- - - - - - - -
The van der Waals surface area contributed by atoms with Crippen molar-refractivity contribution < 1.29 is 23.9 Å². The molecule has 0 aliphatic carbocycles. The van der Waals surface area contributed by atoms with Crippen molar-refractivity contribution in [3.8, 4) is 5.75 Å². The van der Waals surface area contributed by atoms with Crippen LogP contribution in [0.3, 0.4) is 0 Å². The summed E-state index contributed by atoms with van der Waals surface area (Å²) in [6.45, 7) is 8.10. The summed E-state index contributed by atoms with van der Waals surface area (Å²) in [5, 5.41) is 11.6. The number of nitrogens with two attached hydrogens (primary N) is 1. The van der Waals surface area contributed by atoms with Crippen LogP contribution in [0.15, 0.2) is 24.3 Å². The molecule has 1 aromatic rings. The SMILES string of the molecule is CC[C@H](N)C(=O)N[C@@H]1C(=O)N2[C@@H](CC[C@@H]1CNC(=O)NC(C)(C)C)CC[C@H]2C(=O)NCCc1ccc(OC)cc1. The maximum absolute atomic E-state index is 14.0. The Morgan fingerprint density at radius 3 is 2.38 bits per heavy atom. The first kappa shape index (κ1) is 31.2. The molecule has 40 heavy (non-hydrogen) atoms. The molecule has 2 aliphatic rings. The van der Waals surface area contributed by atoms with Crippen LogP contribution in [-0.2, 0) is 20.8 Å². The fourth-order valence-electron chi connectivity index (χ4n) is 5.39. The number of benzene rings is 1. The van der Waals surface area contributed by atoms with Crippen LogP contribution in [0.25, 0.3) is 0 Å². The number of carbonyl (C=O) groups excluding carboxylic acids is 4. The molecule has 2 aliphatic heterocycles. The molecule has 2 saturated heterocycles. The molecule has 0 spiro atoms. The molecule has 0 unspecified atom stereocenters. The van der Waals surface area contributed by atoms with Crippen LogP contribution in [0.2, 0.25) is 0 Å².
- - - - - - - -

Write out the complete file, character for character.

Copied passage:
The van der Waals surface area contributed by atoms with Crippen molar-refractivity contribution < 1.29 is 23.9 Å². The molecule has 0 aliphatic carbocycles. The van der Waals surface area contributed by atoms with Crippen molar-refractivity contribution in [3.8, 4) is 5.75 Å². The van der Waals surface area contributed by atoms with Crippen LogP contribution in [0.3, 0.4) is 0 Å². The summed E-state index contributed by atoms with van der Waals surface area (Å²) in [6.45, 7) is 8.10. The summed E-state index contributed by atoms with van der Waals surface area (Å²) in [5, 5.41) is 11.6. The number of nitrogens with two attached hydrogens (primary N) is 1. The van der Waals surface area contributed by atoms with Crippen LogP contribution in [0.15, 0.2) is 24.3 Å². The molecule has 1 aromatic rings. The SMILES string of the molecule is CC[C@H](N)C(=O)N[C@@H]1C(=O)N2[C@@H](CC[C@@H]1CNC(=O)NC(C)(C)C)CC[C@H]2C(=O)NCCc1ccc(OC)cc1. The maximum absolute atomic E-state index is 14.0. The Morgan fingerprint density at radius 3 is 2.38 bits per heavy atom. The first kappa shape index (κ1) is 31.2. The molecule has 40 heavy (non-hydrogen) atoms. The molecule has 2 aliphatic rings. The van der Waals surface area contributed by atoms with Crippen LogP contribution in [-0.2, 0) is 20.8 Å². The fourth-order valence-electron chi connectivity index (χ4n) is 5.39. The number of benzene rings is 1. The van der Waals surface area contributed by atoms with Crippen LogP contribution in [0.25, 0.3) is 0 Å². The number of carbonyl (C=O) groups excluding carboxylic acids is 4. The molecule has 2 aliphatic heterocycles. The molecule has 2 saturated heterocycles. The molecule has 0 spiro atoms. The molecule has 0 unspecified atom stereocenters. The van der Waals surface area contributed by atoms with Crippen LogP contribution in [0.2, 0.25) is 0 Å².